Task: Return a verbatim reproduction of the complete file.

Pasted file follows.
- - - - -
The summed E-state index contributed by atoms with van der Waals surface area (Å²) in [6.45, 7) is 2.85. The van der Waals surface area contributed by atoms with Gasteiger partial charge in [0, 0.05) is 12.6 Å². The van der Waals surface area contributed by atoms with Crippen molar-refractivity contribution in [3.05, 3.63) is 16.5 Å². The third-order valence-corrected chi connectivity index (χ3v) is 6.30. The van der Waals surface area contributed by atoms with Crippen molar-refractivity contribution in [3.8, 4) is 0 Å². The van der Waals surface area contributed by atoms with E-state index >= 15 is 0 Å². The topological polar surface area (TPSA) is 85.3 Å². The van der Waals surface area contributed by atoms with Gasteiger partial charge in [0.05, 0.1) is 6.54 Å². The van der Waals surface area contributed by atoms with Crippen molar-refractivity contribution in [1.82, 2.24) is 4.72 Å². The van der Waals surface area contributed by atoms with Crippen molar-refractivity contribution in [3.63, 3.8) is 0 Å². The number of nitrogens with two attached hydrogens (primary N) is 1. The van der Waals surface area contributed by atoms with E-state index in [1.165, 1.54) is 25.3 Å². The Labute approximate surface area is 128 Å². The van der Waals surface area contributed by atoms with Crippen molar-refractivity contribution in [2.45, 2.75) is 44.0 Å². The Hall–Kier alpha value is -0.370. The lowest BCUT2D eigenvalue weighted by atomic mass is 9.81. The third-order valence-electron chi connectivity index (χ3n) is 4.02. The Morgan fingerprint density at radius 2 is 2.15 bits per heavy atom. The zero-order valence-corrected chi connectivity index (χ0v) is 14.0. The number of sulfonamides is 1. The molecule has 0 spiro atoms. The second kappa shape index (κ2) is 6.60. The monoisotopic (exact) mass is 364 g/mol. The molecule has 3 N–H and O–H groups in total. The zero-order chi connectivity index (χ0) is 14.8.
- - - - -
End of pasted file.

The summed E-state index contributed by atoms with van der Waals surface area (Å²) in [6.45, 7) is 2.85. The van der Waals surface area contributed by atoms with Gasteiger partial charge in [0, 0.05) is 12.6 Å². The van der Waals surface area contributed by atoms with Crippen molar-refractivity contribution in [3.05, 3.63) is 16.5 Å². The third-order valence-corrected chi connectivity index (χ3v) is 6.30. The van der Waals surface area contributed by atoms with Crippen molar-refractivity contribution in [3.8, 4) is 0 Å². The van der Waals surface area contributed by atoms with E-state index >= 15 is 0 Å². The topological polar surface area (TPSA) is 85.3 Å². The van der Waals surface area contributed by atoms with Gasteiger partial charge in [0.05, 0.1) is 6.54 Å². The van der Waals surface area contributed by atoms with Crippen molar-refractivity contribution in [1.82, 2.24) is 4.72 Å². The van der Waals surface area contributed by atoms with Crippen molar-refractivity contribution in [3.63, 3.8) is 0 Å². The number of nitrogens with two attached hydrogens (primary N) is 1. The van der Waals surface area contributed by atoms with E-state index in [1.165, 1.54) is 25.3 Å². The Labute approximate surface area is 128 Å². The van der Waals surface area contributed by atoms with Crippen molar-refractivity contribution in [2.45, 2.75) is 44.0 Å². The Hall–Kier alpha value is -0.370. The lowest BCUT2D eigenvalue weighted by atomic mass is 9.81. The third-order valence-electron chi connectivity index (χ3n) is 4.02. The Morgan fingerprint density at radius 2 is 2.15 bits per heavy atom. The zero-order valence-corrected chi connectivity index (χ0v) is 14.0. The number of sulfonamides is 1. The molecule has 0 spiro atoms. The second kappa shape index (κ2) is 6.60. The monoisotopic (exact) mass is 364 g/mol. The molecule has 3 N–H and O–H groups in total. The zero-order chi connectivity index (χ0) is 14.8.